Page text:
Genesis 1:6-8 Reaching Up Into the Waters

And God said, “Let there be an expanse in the midst of the waters, and let it separate the waters from the waters.” 7 And God made the expanse and separated the waters that were under the expanse from the waters that were above the expanse. And it was so. 8 And God called the expanse Heaven. And there was evening and there was morning, the second day.” Genesis 1:6-8

The Creation story has such beautiful imagery, though sometimes poetic verse can be confusing. …Separate the waters from the waters. I love it. Such an active, moving scene where I imagine an ocean the size of Earth split into the sky, with its clouds and rain, and the seas and underground torrents. Water is a prevalent image throughout scripture, from Creation to the Flood to the parted Red Sea; from a bathing Bathsheba to John’s baptisms, to fisherman turned disciples trying to walk on water; to water pouring from the pierced side of the crucified Messiah.

Water is life. We need it to stay alive, more even than food. Water takes on a different significance for someone living in dry, arid climates, from one who lives in the woods of New England. Regardless, without water, we all die. Do we ever truly consider this fact? Just turn on the tap or twist the cap or reach our hands into the clear streams pouring down of Mount Washington. On an average day, we don’t have to think how critical water is to stay alive, only that it quenches our thirst.

In the beginning, there was only water. From that came the land, and us, and everything we see around us. Our bodies yearn for it. God was here before the water, before the light, before everything. The waters need Him to exist, even now. How much more, then, do we need His power and being to truly, fully live? The Creator of everything created you and I. He sustains us, yet we sometimes don’t think of Him unless we’re thirsty, something goes wrong, something needs mending in our life. Then, we reach out for a drink of His grace, smack our metaphorical lips and say something like, Ah, that hits the spot. We move on, thinking no more about it, until we grow thirsty again.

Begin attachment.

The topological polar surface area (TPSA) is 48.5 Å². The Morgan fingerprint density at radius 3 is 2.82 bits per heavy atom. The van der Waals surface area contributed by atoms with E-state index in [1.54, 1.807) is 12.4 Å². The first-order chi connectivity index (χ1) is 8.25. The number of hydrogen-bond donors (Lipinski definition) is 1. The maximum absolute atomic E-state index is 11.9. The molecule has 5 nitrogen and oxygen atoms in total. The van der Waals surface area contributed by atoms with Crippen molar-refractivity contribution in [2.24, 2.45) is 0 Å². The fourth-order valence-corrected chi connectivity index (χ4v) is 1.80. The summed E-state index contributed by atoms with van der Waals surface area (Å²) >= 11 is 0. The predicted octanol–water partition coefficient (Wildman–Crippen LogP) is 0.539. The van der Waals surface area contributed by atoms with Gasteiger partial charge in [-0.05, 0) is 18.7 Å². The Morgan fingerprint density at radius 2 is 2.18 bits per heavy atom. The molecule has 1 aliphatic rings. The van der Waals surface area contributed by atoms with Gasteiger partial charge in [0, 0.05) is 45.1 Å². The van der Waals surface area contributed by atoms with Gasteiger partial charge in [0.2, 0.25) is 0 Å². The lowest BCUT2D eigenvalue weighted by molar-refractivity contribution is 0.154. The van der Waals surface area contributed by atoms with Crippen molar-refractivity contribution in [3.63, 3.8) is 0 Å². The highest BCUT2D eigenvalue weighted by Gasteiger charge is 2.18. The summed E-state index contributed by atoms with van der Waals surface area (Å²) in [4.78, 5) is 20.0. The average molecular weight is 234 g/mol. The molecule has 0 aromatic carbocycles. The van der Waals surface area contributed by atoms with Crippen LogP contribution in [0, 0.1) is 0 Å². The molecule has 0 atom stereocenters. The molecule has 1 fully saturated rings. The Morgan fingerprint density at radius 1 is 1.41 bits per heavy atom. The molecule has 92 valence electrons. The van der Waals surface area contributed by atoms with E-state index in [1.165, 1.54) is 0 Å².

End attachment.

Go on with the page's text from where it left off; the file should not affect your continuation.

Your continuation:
Jesus said he provides “living water”: whoever drinks from the water that I will give him shall never thirst (John 4:4). When we give Jesus our heart we are, in many ways, reaching up into the waters of Creation drawn for us in Genesis and letting them pour down on us, letting them fill us so we will never be alone nor thirsty again. It’s a poetic way of imagining the Spirit coming over us in this holy relationship with the Creator. Jesus offers this to us, for free. The only cost is the loss of the desert in which we’d been living.

Next time you read Genesis, let it’s words and images pour into you. See them in a new way, as God shows you His kingdom when it was new and wonderful and waiting to wash over us and make us all new creations again.


Father, thank you for words both beautiful and sometimes shocking in your scriptures. Let us never tire of seeing new dimensions of Your sometimes-unfathomable nature every time we read.